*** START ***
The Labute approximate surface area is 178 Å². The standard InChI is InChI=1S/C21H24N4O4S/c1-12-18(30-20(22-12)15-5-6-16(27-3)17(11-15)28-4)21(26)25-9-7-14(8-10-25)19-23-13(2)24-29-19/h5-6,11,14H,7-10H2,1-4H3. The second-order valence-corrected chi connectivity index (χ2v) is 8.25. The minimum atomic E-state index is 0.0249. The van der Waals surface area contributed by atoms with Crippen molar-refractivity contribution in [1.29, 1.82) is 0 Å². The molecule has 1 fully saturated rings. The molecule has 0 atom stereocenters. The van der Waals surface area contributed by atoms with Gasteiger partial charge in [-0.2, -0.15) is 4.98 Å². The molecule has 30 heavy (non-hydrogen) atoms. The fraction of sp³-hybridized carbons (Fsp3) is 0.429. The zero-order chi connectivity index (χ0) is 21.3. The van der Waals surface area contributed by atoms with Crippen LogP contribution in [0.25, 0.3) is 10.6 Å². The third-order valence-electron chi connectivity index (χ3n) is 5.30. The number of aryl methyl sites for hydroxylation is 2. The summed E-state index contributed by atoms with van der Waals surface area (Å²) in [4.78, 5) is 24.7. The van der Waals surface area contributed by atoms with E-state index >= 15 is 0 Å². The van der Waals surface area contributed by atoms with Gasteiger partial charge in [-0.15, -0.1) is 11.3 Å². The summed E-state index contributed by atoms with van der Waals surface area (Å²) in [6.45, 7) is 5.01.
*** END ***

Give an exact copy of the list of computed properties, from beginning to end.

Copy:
The Labute approximate surface area is 178 Å². The standard InChI is InChI=1S/C21H24N4O4S/c1-12-18(30-20(22-12)15-5-6-16(27-3)17(11-15)28-4)21(26)25-9-7-14(8-10-25)19-23-13(2)24-29-19/h5-6,11,14H,7-10H2,1-4H3. The second-order valence-corrected chi connectivity index (χ2v) is 8.25. The minimum atomic E-state index is 0.0249. The van der Waals surface area contributed by atoms with Crippen molar-refractivity contribution in [1.29, 1.82) is 0 Å². The molecule has 1 fully saturated rings. The molecule has 0 atom stereocenters. The van der Waals surface area contributed by atoms with Gasteiger partial charge in [-0.2, -0.15) is 4.98 Å². The molecule has 30 heavy (non-hydrogen) atoms. The fraction of sp³-hybridized carbons (Fsp3) is 0.429. The zero-order chi connectivity index (χ0) is 21.3. The van der Waals surface area contributed by atoms with Crippen LogP contribution in [0.25, 0.3) is 10.6 Å². The third-order valence-electron chi connectivity index (χ3n) is 5.30. The number of aryl methyl sites for hydroxylation is 2. The summed E-state index contributed by atoms with van der Waals surface area (Å²) in [4.78, 5) is 24.7. The van der Waals surface area contributed by atoms with E-state index >= 15 is 0 Å². The van der Waals surface area contributed by atoms with Gasteiger partial charge in [-0.15, -0.1) is 11.3 Å². The summed E-state index contributed by atoms with van der Waals surface area (Å²) in [6.45, 7) is 5.01.